- The Jehovah's Witnesses' new tactic
- Awake!, 1997, 8. December.
- Watch: Jehovah’s Witnesses are using this creepy anti-gay cartoon to indoctrinate kids
- Why Jehovah's Witnesses Have Mental Problems
- Jehovah's Witnesses and Mental Health
- Jehovah's Witness elder guilty of sex abuse: Now charity watchdog launches investigation
- Jehovah's Witnesses criticised over handling of sex abuseJehovah's Witness elders 'don't take child abuse seriously'
- Jehovah's Witnesses to compensate woman over sex abuse
- Child sexual abuse covered up by the Watchtower
- Jehovah's Witness elders stonewalled a police probe into church member's sexual abuse
- Learn from the Great Teacher, published by the Watch Tower Bible and Tract Society of Pennsylvania, 2003.
- Australian Commission Report: Jehovah’s Witnesses Do Not Adequately Protect Kids from Child Abuse
- Jehovah's Witnesses did not protect children from abuse, inquiry finds
- Jehovah's Witnesses condemned for using 2,000yo rules regarding child sex abuse.
- A Secret Database of Child Abuse: A former Jehovah's Witness is using stolen documents to expose allegations that the religion has kept hidden for decades. by Douglas Quenqua (Mar 22, 2019) The Atlantic.
- New Whistleblower Site FaithLeaks Releases Confidential Documents About Child Sexual Abuse in Jehovah’s Witnesses Community by Jennings Brown (1/09/18 10:43am) Gizmodo.
- Good News from God! (2012), http://wol.jw.org/en/wol/d/r1/lp-e/1102012186
- Jehovah's Witnesses—Proclaimers of God's Kingdom, 1993, Chap. 27 p. 611, subheading Translation Into Other Languages.
- Watchtower Online Library: Trinity
- jw.org: Who Is Michael the Archangel?
- Eternal Happiness—In Heaven or on Earth?
- The yearbook for 2000 says that there were 8,755 'Memorial Partakers' in 1999 (a.k.a. members of the remnant), while the yearbook for 2012 says there were 11,824 in 2011.
- JWFacts: Increasing Memorial Partakers
- Your Youth getting The Best Of It,page 39.
- The Jehovah’s Witnesses Released an Awful Guide for Kids on How to Defend Anti-Gay Bigotry
- Watch: Someone fixed that creepy anti-gay Jehovah’s Witness cartoon
- Charles Taze Russell and Nelson H. Barbour, The Three Worlds (1907) as cited by James Penton, Apocalypse Delayed, pages 21-22.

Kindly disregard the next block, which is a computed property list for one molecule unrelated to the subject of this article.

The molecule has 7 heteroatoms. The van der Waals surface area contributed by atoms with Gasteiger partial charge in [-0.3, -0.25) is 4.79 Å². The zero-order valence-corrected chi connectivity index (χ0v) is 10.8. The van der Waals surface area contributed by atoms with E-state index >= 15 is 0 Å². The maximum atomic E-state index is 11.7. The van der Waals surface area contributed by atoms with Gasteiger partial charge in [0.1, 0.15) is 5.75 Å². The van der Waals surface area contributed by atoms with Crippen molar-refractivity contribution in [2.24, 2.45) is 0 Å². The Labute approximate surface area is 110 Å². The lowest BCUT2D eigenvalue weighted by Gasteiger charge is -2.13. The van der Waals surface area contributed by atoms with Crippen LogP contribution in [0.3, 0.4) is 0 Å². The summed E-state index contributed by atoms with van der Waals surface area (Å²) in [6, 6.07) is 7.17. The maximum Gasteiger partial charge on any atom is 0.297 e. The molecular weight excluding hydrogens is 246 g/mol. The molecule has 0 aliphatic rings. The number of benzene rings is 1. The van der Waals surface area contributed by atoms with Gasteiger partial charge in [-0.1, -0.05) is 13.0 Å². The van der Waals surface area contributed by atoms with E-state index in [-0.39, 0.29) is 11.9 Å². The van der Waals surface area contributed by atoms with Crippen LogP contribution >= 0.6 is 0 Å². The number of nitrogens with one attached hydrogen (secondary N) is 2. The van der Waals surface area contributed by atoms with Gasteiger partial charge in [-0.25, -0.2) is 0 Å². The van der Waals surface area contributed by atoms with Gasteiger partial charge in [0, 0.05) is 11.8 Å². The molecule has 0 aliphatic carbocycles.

- The Finished Mystery, 1917, p. 485, 258, as cited by Raymond Franz, Crisis of Conscience, pages 206-211.
- The Way to Paradise booklet, Watch Tower Society, 1924, as cited by Raymond Franz, Crisis of Conscience, pages 230-232.
- The Watchtower, Sep. 15, 1941, p. 288
- Watchtower Online Library: Rapture
- Jehovah’s Witness Mother Sends Break-Up Card to Daughters: “Do Not Call Me. This is Non-Negotiable”
- The Myths of Disfellowshipping
- The ex-Jehovah's Witnesses shunned by their families BBC
- This Guy Secretly Videotaped His Jehovah’s Witness Apostasy Trial
- “Shun your disfellowshipped loved ones!”: Shocking District Convention talk hits YouTube
- New Jehovah’s Witnesses Video Shows Parents How to Shun Their Disobedient Child For Life
- Many Ex-Jehovah’s Witnesses Have Received Texts from Loved Ones Ending Their Relationships Forever
- Why Disfellowshipping Is a Loving Provision
- ‘SHUNNING’: a cult-like practice of Jehovah’s Witnesses
- The Worst Convention Ever – Part 1: Shunning
- "Although individual members are allowed to contact the Governing Body directly about concerns they may have, they never know if their feelings are shared by others," from Jehovah's Witnesses Reformation Movement
- Jehovah's Witnesses & Blood Transfusions
- Jehovah's Witness ethics
- Jehovah's Witnesses Face Increased Risk of Death During Childbirth
- What's the harm in Jehovah's Witnesses?
- Jehovah’s Witnesses Applaud New Mother’s Death Due to Refusing a Blood Transfusion
- Impacts of the WTS policy.
- Jehovah's Witness mother dies after refusing blood transfusion
- Mental Illness Amongst Jehovah's Witnesses
- Watchtower Online Library: Bible
- Questions from Readers, The Watchtower, March 15, 1980, p. 31.
- Awake, June 8, 1968, Page 21
- Steven Dutch: Faults and Earthquakes (scroll down to "Are Earthquakes Getting More Frequent?" for a graph)
- Watchtower Online Library: Insight on the Scriptures
- Watchtower Online Library: Reasoning from the Scriptures